Essay On Mcdonald's Second Amendment

468 Words2 Pages

Article III of the United States Constitution delineates the role of our Judicial Branch of Government to afford justice to all people. Indeed, ”To the letter of the law” leaves many in the legal system scratching their heads over their obligations to translate, as well as, deliver justice. Unfortunately, as society evolves, the parameters of any written laws may be construed differently and our judicial system is put to task in arbitrating the rights and restrictions of citizens. One such case, McDonald v. Chicago, captivated the nation in 2010 regarding the 2nd Amendment to the constitution. Clearly stated, the 2nd Amendment reads, “A well regulated Militia, being necessary to the security of a free state, the right of the people to keep and bear arms, shall not be infringed”. Otis McDonald would find himself at the forefront of a controversial, …show more content…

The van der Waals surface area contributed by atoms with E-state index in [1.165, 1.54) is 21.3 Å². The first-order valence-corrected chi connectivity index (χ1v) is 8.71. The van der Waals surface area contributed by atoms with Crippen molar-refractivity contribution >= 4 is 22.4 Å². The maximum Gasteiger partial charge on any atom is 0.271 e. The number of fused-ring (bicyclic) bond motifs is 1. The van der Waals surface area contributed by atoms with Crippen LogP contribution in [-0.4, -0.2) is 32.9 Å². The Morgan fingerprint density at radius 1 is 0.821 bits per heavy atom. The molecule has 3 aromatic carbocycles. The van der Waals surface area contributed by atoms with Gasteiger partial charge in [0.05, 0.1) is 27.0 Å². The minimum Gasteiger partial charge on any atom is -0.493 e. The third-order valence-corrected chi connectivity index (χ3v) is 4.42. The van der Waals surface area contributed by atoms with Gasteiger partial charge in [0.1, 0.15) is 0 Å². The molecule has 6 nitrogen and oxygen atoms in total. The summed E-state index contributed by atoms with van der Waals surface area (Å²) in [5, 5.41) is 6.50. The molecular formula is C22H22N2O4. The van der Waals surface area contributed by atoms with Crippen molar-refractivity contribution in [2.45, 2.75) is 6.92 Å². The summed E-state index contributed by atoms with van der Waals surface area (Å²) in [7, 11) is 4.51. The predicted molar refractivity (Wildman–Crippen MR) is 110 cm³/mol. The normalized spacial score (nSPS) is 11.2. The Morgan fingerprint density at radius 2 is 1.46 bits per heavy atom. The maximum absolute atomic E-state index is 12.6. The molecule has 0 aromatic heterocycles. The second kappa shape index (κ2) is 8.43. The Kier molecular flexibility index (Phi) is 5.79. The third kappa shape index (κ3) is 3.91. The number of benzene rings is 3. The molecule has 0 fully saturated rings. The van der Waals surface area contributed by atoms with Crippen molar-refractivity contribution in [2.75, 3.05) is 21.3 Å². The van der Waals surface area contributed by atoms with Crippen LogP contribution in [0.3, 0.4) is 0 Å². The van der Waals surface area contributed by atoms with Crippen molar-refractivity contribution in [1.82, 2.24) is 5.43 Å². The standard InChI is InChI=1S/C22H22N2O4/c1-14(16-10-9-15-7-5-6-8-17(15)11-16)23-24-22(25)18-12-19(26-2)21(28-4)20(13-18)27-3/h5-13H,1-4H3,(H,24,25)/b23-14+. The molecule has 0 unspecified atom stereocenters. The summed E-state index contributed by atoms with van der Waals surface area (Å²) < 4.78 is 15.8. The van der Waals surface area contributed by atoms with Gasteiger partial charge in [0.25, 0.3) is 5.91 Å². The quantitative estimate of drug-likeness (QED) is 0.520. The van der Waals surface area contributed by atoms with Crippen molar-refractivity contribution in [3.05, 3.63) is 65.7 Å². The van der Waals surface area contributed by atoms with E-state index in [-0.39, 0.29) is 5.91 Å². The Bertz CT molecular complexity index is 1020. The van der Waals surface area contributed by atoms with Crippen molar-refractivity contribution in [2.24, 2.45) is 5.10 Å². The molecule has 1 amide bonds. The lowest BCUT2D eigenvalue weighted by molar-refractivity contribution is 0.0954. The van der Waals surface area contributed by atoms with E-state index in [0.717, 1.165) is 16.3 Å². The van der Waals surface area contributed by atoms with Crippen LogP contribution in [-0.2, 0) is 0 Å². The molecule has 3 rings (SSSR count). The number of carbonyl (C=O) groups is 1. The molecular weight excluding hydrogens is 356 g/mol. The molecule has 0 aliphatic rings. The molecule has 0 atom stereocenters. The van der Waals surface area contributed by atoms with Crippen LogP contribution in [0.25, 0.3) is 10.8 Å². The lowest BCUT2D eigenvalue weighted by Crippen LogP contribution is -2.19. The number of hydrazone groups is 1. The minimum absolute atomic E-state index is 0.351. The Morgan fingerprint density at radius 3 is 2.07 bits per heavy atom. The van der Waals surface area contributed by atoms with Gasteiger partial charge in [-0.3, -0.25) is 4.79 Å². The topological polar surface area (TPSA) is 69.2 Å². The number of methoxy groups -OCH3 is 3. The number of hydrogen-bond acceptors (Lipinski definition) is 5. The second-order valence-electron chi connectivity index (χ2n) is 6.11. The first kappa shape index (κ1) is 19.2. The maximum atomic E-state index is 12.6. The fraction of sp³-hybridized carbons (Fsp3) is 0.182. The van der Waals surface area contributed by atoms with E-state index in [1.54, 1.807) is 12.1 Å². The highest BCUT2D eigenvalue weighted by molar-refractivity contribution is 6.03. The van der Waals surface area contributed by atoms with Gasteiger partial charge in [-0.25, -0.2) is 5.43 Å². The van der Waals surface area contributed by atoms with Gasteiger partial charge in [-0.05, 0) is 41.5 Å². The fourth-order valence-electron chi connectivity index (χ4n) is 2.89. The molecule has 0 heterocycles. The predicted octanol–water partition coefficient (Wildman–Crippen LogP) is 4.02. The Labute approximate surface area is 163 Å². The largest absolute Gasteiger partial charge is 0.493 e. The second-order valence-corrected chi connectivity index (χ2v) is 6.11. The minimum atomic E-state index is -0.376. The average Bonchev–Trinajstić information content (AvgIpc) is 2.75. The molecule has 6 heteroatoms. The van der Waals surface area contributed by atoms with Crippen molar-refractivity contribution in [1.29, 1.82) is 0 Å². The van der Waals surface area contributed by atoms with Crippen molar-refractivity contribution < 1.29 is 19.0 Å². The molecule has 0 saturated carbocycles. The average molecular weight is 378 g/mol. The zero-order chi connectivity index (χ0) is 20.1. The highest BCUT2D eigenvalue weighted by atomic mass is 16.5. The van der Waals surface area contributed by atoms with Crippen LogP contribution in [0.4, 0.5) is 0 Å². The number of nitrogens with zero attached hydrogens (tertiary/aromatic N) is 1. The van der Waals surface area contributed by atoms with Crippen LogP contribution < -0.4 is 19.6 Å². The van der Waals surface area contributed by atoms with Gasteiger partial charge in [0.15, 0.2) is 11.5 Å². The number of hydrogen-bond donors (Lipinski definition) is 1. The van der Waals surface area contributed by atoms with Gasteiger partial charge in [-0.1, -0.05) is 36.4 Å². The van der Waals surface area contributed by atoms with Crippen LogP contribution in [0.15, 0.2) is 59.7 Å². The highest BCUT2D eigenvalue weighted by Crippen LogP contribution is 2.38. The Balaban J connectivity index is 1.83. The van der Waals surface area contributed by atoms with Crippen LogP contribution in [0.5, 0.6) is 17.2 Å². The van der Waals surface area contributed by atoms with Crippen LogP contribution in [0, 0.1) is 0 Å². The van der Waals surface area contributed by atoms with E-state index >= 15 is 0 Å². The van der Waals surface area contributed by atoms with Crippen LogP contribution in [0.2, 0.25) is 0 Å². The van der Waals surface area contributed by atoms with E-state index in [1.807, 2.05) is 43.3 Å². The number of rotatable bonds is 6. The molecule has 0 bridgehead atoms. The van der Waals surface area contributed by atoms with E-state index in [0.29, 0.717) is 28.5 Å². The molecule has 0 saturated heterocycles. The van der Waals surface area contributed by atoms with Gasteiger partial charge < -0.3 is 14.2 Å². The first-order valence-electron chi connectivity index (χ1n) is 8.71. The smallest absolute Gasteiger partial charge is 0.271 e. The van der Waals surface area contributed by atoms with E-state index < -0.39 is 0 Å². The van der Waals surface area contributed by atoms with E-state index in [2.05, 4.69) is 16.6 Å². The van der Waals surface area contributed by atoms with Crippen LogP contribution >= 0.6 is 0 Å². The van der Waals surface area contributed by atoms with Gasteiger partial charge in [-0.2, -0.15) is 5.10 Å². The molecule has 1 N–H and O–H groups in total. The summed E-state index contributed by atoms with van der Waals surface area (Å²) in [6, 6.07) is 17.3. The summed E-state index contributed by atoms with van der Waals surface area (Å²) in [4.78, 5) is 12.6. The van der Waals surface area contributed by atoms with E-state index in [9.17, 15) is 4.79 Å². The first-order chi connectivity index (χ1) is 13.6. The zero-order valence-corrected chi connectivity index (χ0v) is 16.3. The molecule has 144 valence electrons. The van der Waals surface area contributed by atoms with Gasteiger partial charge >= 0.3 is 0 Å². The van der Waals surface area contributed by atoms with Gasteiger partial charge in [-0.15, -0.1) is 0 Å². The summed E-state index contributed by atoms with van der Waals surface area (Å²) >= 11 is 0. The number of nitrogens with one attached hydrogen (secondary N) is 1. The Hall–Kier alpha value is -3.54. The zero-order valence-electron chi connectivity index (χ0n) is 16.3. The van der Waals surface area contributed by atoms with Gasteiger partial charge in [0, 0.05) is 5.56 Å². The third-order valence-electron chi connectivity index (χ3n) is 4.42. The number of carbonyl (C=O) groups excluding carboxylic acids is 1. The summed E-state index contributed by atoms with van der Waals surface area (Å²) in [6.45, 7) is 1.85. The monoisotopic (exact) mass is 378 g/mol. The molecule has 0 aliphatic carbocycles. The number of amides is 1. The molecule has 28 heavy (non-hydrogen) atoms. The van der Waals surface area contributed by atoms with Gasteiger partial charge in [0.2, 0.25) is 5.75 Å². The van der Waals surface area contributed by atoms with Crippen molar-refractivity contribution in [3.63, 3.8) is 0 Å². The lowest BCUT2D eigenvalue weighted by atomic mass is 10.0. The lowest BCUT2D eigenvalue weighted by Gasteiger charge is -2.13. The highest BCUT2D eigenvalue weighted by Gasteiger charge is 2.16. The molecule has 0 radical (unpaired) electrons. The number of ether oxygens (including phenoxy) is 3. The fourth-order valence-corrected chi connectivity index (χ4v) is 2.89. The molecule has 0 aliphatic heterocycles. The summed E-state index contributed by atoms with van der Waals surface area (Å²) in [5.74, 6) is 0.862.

Justices Alito, Thomas, Kennedy, Roberts and Scalia collectively agreed the details immersed within the 14th Amendment assisted in their adjudicating the case. “No State shall make or enforce any law which shall abridge the privileges or immunities of citizens of the United States:…….” On the contrary, dissenting opinions of Justices Stevens, Breyer , Ginsberg and Souter failed to sway the others, leaving the majority on the side of McDonald. All things considered, justice for every U.S. citizen remains at the forefront of societal concerns. Along with the Constitution, the Supreme Court Justices are diligent in defining and conveying laws. Our 2nd Amendment right, coupled with the 14th Amendment framed Otis McDonald’s legal case against the city of Chicago, resulting in a judgment supporting McDonald ‘s right to purchase a gun in a city rejecting any permitting of such

Open Document